Healthy and productive oceans for sustainable development

This page in:
Indígenas de la etnia Miskita ubican redes de pesca en la comunidad de Yahurabila, Honduras. Indígenas de la etnia Miskita ubican redes de pesca en la comunidad de Yahurabila, Honduras.

Ocean-based natural capital valued at US$24 billion faces serious threats from pollution, global warming, mangrove destruction and overexploitation of ocean resources. With 70 percent of the planet's surface covered by oceans, water plays a key economic role, as well as having a major bearing on global climate regulation, the development of coastal communities, and the well-being of millions of people. Healthy oceans are essential to achieve sustainable, inclusive, and resilient development to benefit people and the planet as a whole.

Although Latin America and the Caribbean, with its vast marine area of more than 18,723,000 square kilometers, faces significant challenges, several countries in the region have deployed actions aimed at achieving a sustainable and resilient “blue” economy . The blue economy focuses on the sustainable development of oceans and their resources in order to generate employment and boost economic growth while preserving marine assets.

Challenges in developing the blue economy in the Caribbean

Developing a blue economy still faces many challenges. For example, increasing contamination by sargassum seaweed affects many Caribbean countries: the proliferation of sargassum undermines people’s health, livelihoods and economic activities, especially in sectors such as tourism, fishing and maritime transport. Moreover, decomposing sargassum generates hydrogen sulfide which produces unpleasant odors and can cause damage to health if people are exposed to it for long periods. Large amounts of this algae can also affect the tourism industry by restricting access to beaches by locals and tourists.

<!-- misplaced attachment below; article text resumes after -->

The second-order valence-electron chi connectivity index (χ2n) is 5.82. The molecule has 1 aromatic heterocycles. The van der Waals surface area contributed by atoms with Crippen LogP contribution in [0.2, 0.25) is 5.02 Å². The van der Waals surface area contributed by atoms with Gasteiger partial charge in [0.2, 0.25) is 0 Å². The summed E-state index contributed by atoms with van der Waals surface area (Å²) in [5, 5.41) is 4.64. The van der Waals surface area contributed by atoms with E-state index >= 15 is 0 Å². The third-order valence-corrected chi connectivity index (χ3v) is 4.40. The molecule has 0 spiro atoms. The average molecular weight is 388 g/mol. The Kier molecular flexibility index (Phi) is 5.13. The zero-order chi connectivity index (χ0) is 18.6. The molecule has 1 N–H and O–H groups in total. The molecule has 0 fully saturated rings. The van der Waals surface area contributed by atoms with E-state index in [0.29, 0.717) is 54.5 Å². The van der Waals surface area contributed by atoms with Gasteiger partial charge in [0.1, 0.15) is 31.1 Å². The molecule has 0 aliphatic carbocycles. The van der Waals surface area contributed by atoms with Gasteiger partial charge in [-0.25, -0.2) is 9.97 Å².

Despite the many challenges, the World Bank supports numerous countries in the region in their efforts to develop a blue economy . I would like to share two examples:

  1. Dominican Republic

Tourism plays an important role in the Dominican Republic’s economy. Prior to COVID-19, coastal and marine tourism represented 15 percent of Gross Domestic Product (GDP).  However, the high costs of cleaning the beaches and managing sargassum has had a negative impact on the country’s earnings from the tourist trade. 

The World Bank conducts analyses of the economic and health impacts of sargassum and supports the design of sustainable seaweed management measures. These include innovations to enable income to be generated from harvesting and reusing seaweed in the Dominican Republic and other Caribbean states.   

       2. Central America

The challenges are not confined to the Caribbean coast of Central America. On the coasts facing the Pacific, it is crucial to protect the more than 500,000 hectares of the Eastern Tropical Pacific Marine Corridor (CMAR) initiative. This “corridor” is a vital migratory route for turtles, whales, sharks, manta rays, and other species. This regional ocean conservation effort includes involving Panama, Costa Rica, Colombia and Ecuador in efforts to protect these species from illegal fishing, and promote sustainable tourism . Achieving the objectives of the initiative, guided by blue economy principles, requires changes to be adopted in the policies and allocation of financial resources.

Meanwhile, PROBLUE - a World Bank-administered trust fund that promotes the development and sustainable management of marine resources – will provide support to help set in train CMAR mechanisms in Central America, with Panama and Costa Rica tasked with strengthening the integrated regional management of the Marine Corridor. Support will also be forthcoming for the design of programs to promote the protection of species, boost sustainable tourism, and generate income for coastal communities.

The World Bank reaffirms its commitment to work alongside all the countries of the region in their efforts to select and carry out actions that can contribute to protecting their marine biodiversity and to promote blue, sustainable, and resilient economies with positive impacts on the lives of the entire population of the region.


To receive one article a week,


Related articles 



Michel Kerf

Country Director for Central America and the Dominican Republic

Join the Conversation

The content of this field is kept private and will not be shown publicly
Remaining characters: 1000